We all enjoy an extra boost in our tax refund, most recently from the low and middle income tax offset (LMITO) that helped boost refunds for millions of Aussie workers.
The government introduced LMITO in the 2018-19 tax year and increased in value in 2021-22 with an additional “cost of living tax offset”.
Unfortunately, the end has come for LMITO. The offset will no longer be available from the 2022-23 tax year (1 July 2022 – 30 June 2023).
Don’t worry, this won’t affect your paycheck each month, but if you previously benefitted from this tax offset, the end of LMITO ultimately means you will pay more tax overall, and you’re likely to receive a smaller tax refund at tax time. So, let’s dig into what the end of LMITO will mean for you.
What is the Low and Middle Income Tax Offset?
The low and middle income tax offset is a reduction of your tax payable and it was sort of a gift from the Australian Government. It was introduced as part of the federal budget for 2018-19, aiming to provide some relief to low and middle income earners by reducing the amount of tax they pay each year. This also helped to balance a tax bracket creep problem that has been growing in Australia, forcing workers into higher tax even when their standard of living didn’t improve.
It’s important to note that the tax offset did not affect any HELP/HECS debt.
Who got LMITO and how much did it ‘pay’?
Between the 2018-19 and 2021-22 financial years, if you were an Australian resident for tax purposes and received an income of less than $126,000 per year, you could claim the LMITO for those years.
Contrary to popular belief, you don’t receive the amount of the LMITO offset directly as a lump sum or even a cash payment. Because it is an offset, it can only reduce the amount of tax you need to have paid at the end of the financial year. If you didn’t pay tax, you’re not entitled to the offset. But if you did pay tax, the offset probably boosted your tax refund, by quite a lot, during recent years.
|$0 – $37,000||$255|
|$37,001 – $48,000||$255 + 7.5 cents for every dollar over $37,000, up to $1,080 maximum|
|$48,001 – $90,000||$1,080|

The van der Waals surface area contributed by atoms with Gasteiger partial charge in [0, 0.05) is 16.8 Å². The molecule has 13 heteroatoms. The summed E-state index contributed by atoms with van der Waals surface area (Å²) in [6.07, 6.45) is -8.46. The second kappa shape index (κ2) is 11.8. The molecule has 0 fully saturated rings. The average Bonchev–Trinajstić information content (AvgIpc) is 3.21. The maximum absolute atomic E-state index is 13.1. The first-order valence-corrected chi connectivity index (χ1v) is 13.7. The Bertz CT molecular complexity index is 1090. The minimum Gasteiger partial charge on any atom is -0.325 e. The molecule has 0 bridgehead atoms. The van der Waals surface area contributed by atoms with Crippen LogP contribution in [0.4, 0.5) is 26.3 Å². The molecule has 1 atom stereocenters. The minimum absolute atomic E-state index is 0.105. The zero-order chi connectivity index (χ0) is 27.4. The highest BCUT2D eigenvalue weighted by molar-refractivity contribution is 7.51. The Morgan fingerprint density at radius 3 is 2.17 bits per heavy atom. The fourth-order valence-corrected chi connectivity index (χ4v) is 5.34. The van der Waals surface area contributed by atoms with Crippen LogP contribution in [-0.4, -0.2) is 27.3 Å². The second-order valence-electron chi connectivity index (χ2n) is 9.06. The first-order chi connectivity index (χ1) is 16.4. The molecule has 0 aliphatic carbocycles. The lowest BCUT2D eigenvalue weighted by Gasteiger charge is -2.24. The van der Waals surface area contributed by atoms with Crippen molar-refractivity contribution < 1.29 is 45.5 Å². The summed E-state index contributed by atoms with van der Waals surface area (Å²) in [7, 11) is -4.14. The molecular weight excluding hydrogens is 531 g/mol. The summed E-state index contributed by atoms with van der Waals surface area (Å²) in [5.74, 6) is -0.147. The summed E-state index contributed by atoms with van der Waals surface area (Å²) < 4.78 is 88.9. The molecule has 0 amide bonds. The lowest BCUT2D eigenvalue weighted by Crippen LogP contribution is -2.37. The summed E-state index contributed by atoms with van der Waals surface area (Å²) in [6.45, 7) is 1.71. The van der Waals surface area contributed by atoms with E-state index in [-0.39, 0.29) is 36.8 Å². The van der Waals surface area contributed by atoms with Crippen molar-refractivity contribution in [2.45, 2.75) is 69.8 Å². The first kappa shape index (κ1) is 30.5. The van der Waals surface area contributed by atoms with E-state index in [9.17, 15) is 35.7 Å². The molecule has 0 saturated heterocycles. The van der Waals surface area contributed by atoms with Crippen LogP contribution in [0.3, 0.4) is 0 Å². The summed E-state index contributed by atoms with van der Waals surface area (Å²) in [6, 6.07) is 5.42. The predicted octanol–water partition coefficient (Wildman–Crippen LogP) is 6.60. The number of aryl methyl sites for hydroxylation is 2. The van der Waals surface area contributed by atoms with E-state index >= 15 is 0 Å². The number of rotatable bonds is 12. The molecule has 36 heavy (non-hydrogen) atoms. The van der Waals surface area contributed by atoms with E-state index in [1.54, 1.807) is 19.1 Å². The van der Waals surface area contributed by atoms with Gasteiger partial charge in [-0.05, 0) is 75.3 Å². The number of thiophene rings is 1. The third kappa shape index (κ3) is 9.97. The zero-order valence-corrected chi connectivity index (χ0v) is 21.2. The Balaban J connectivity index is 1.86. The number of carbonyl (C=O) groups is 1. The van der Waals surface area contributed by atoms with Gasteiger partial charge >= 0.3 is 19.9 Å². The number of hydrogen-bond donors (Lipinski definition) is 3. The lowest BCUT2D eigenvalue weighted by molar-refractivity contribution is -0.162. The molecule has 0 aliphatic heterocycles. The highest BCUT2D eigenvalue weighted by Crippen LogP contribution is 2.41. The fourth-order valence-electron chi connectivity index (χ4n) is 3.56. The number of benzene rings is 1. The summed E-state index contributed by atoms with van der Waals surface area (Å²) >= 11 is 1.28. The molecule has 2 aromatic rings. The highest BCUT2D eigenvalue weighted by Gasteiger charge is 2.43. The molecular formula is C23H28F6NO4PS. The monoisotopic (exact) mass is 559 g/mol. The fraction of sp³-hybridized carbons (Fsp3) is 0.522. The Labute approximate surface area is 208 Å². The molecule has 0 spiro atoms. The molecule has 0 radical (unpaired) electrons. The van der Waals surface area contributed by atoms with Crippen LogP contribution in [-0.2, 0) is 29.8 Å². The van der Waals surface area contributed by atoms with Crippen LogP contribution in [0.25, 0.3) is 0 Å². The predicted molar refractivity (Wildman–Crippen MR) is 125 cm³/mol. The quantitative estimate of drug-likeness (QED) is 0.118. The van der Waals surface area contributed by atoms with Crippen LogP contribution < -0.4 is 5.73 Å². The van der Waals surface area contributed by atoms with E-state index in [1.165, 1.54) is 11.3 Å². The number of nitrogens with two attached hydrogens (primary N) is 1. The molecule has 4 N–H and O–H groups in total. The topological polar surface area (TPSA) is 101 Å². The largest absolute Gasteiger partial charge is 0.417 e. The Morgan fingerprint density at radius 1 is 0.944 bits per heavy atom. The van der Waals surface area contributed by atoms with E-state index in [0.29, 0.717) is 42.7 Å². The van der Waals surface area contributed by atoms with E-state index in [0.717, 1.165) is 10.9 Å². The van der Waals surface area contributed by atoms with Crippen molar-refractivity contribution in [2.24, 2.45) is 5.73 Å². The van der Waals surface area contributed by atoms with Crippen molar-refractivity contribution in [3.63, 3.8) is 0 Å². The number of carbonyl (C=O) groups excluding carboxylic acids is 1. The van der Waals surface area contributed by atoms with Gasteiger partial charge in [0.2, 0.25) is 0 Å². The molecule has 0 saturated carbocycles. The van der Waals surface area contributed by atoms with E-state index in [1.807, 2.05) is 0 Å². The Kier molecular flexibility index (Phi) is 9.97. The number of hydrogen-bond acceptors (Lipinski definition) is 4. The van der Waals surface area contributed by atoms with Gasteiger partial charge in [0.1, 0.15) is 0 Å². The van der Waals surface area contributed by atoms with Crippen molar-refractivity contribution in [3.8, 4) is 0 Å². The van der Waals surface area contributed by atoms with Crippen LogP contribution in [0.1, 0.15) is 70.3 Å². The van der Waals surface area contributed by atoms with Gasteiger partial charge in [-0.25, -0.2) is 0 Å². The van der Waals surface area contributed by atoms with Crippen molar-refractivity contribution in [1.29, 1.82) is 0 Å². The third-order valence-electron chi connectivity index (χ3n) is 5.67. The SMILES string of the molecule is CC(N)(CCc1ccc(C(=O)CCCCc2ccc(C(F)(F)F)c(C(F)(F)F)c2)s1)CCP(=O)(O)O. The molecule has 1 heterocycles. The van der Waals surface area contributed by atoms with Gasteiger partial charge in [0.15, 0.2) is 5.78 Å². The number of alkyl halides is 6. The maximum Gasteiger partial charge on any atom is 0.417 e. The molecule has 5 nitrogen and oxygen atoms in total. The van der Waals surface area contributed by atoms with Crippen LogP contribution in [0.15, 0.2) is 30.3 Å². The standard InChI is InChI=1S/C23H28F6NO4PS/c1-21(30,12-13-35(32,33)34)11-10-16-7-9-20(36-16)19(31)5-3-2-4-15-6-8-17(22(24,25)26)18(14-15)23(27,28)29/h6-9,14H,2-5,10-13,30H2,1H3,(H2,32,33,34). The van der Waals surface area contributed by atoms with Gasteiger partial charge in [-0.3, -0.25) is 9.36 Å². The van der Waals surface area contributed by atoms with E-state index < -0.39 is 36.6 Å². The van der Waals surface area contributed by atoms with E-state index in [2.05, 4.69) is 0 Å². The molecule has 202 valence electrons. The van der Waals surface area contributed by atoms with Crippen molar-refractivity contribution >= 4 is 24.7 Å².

|$90,001 – $126,000||$1,080 – 3 cents for every dollar above $90,000|
During the 2021-22 income year, taxpayers who earned under $126,000 were entitled to an additional $420 tax offset. This was on top of what is outlined in our table above.
Example of how LMITO affects a normal Australian worker
From 1 July 2021 – 30 June 2022, Chantel’s income was $62,000. Throughout the year her employer deducted $10,617 in tax from her pay, and sent that money to the ATO.
Given that Chantel’s taxable income falls between $48,000 and $90,000, she is eligible to the $1,080 and $420 offsets. This brings her tax payable down to $9,117. But, remember that she paid $10,617. The difference of $1500 boosted Chantel’s tax refund way up.
How will the end of LMITO affect my tax refund?
If you complete a tax return for a year prior to 2023, you don’t need to do anything. The LMITO is and was applied in your Etax return automatically, reducing your tax payable, and increasing your tax refund. However…
Is the tax offset scrapped for 2023?
For the 2022-23 income year (1 July 2022 – 30 June 2023), the low and middle income tax offset is no longer available. This means that your tax payable will be calculated at the full amount, without any reduction applied. Therefore, millions of Australians who received the offset and got bigger tax refunds in 2020, 2021 and 2022 will now pay more tax than they have in previous years.
In a nutshell: The end of the tax offset called LMITO means many Australian workers will get smaller tax refunds in 2023. And there’s nothing we can do about that.
At the same time, the upcoming income tax rate changes provide tax breaks for Australia’s highest income earners. That’s known as Stage 3 Tax Cuts.
What about the Low Income Tax Offset (LITO)? Is LITO the same as LMITO?
The LITO is a tax offset available to Australian residents who earn less than $66,667 per year. The offset reduces the amount of tax payable by a maximum of $700 for individuals who earn less than $37,500 per year. For taxpayers earning between $37,501 and $45,000 per year, the offset reduces depending on your income. A minimum offset of $255 is available to those earning between $45,001 and $66,667.
The good news for low income earners is that the low income tax offset (LITO) will continue. There have been no announced changes to this offset.
It’s important to note, the offset can only reduce tax payable to nil – any excess offset is not refundable. Plus, instead of paying the LITO as a refund, it may be used to reduce any outstanding debt you might have with the ATO.
What do you need to do at tax time?
Nothing! Your Etax tax return will automatically assess your income and apply any ATO tax offset you are entitled to, adjusted for the year’s tax return you are completing.